Novethic : le media expert du développement durable
Novethic Annual Event
ESG STRATEGIES FOR RESPONSIBLE INVESTORS
Tuesday 4th December 2012, La Cinémathèque Française, Paris
The 2012 Novethic Annual Event aimed at asset owners is dedicated to the integration of Environmental, Social and Governance (ESG) criteria in asset management.
This educational event gives its 300 participants the chance to gain insight into rolling out responsible investment practices and to build a network of responsible investors in Europe.
Experts and executives will focus this year's debate mainly on ESG risks for shareholders in the sensitive sectors of oil, agricultural commodities and health. Novethic will also present the results of its exclusive survey on the ESG practices of Europe's leading financial institutions.
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The 2011 Annual Event
The 2011 edition brought together over 150 European asset owners to discuss how to evaluate and integrate the financial repercussions of environmental risks, social troubles, or a lack of transparency in governance structures into investment management.
To what extent are institutional investors fully aware of ESG risks?
The study Novethic carried out among institutional investors, with the support of BNP Paribas Investment Partners, whose results were presented at the opening of the session constituted the first element of the response to this question.
The second part came from the accounts delivered by representatives of three prestigious financial institutions on their ESG practices: the European Investment Bank on long-term investment, BNP Paribas on risky sectors and KLP on exclusion.
Philippe Marchessaux, Chief Executive Officer, BNP Paribas Investment Partners (France)
Anne-Catherine Husson Traore, Chief Executive Officer, Novethic (France)
Remy Jacob, Director General, Strategy and Corporate Centre, European Investment Bank
Laurence Pessez, Corporate Social Responsibility Director, BNP Paribas (France)
Heidi Finskas, Responsible Investments Advisor, KLP (Norway)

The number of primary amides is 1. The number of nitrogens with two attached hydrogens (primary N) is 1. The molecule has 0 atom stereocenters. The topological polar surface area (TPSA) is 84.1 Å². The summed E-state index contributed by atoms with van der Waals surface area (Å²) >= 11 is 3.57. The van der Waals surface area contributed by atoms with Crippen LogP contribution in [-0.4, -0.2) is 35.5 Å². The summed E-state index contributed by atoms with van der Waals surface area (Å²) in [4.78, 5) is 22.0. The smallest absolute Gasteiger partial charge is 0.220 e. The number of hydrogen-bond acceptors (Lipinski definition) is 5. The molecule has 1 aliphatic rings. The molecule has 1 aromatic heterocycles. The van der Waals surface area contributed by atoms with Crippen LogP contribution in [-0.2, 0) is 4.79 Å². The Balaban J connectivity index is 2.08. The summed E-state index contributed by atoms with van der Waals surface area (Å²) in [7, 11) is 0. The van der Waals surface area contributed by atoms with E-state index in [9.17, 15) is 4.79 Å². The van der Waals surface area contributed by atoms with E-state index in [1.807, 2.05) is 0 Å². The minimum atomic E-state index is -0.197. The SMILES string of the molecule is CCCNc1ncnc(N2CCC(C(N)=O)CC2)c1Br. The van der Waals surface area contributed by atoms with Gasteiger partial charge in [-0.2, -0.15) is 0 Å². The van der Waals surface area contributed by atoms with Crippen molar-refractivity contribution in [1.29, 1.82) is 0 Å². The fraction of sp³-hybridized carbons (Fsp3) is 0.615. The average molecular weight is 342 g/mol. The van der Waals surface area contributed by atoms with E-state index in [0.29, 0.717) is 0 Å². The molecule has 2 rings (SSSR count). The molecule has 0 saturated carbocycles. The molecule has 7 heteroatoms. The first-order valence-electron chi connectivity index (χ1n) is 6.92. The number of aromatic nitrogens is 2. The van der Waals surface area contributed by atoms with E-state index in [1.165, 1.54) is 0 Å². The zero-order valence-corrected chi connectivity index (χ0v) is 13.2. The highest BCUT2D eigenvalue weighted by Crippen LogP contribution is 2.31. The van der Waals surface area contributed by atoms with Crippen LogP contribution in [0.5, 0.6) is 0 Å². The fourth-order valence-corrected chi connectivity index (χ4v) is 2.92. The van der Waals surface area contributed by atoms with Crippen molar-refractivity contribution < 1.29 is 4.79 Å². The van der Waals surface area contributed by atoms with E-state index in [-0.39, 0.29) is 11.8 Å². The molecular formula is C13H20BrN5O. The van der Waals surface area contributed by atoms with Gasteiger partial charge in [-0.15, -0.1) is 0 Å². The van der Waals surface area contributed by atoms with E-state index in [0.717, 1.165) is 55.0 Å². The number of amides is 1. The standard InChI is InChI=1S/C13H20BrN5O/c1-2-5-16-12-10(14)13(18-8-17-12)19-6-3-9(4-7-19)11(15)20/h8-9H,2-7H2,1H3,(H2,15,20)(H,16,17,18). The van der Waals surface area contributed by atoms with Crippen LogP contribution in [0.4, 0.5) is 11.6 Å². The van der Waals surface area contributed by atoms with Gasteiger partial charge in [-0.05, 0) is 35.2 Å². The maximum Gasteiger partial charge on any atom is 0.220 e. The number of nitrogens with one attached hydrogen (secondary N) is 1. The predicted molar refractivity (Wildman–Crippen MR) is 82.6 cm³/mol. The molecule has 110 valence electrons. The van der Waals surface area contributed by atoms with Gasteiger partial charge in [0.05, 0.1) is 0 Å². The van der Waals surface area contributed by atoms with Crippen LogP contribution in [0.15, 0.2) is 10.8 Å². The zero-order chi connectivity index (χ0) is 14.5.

Can extra-financial ratings be used to assess ESG risks?
Whether carried out by in-house analysts or bought from specialised agencies, extra-financial analysis is an indispensable tool. And yet is it enough to evaluate all the ESG risks? How should it be integrated into the management process to best assess the impacts of the main risks?
Dorothée de Kermadec, Director of Risks, Compliance and Sustainable Development, CNP Assurances (France)
Valéry Lucas-Leclin, Senior SRI Analyst, BofA Merrill Lynch (United Kingdom)
Nicole Notat, Chairwoman, Vigeo (France)
Dr. Astrid Zwick, Head of Department, Corporate Responsibility, Munich RE (Germany)
Does the integration of ESG criteria protect the reputation of financial institutions?
Depending on their size, activity and shareholder base, financial institutions attach a greater or lesser importance to their corporate image. That said, no business wants to be associated with a financial, environmental or social scandal that would tarnish their reputation and the general integrity of the company. Faced with this reputation risk, turning to the integration of ESG criteria seems on the surface of things to be the ideal remedy, but under what conditions?
Gerard Fischer, Chief Executive Officer, Swisscanto (Switzerland)
Bruno Gabellieri, Head of Communications and External Relations, Humanis (France) and General Secretary, European Association of Paritarian Institutions
Niall O'Shea, Head of Responsible Investment, The Co-operative Asset Management (United Kingdom)
Pierre Schereck, Head of the Employee Savings Scheme and SRI, Amundi (France)
China, United States, Africa- water shortage already affects many countries worldwide. The agricultural sector needs ever greater quantities of water and global industries are competing for this increasingly rare and polluted resource. The revocation of mining licences and reduced nuclear energy production are already visible consequences of localised droughts. However despite these statistics, no sector seems to be have implemented any strategies to address this disquieting situation.
Marc Olivier Buffle, Senior Analyst, Robeco SAM (Switzerland)
Marcus Norton, Head of CDP Water Disclosure, Carbon Disclosure Project (United Kingdom)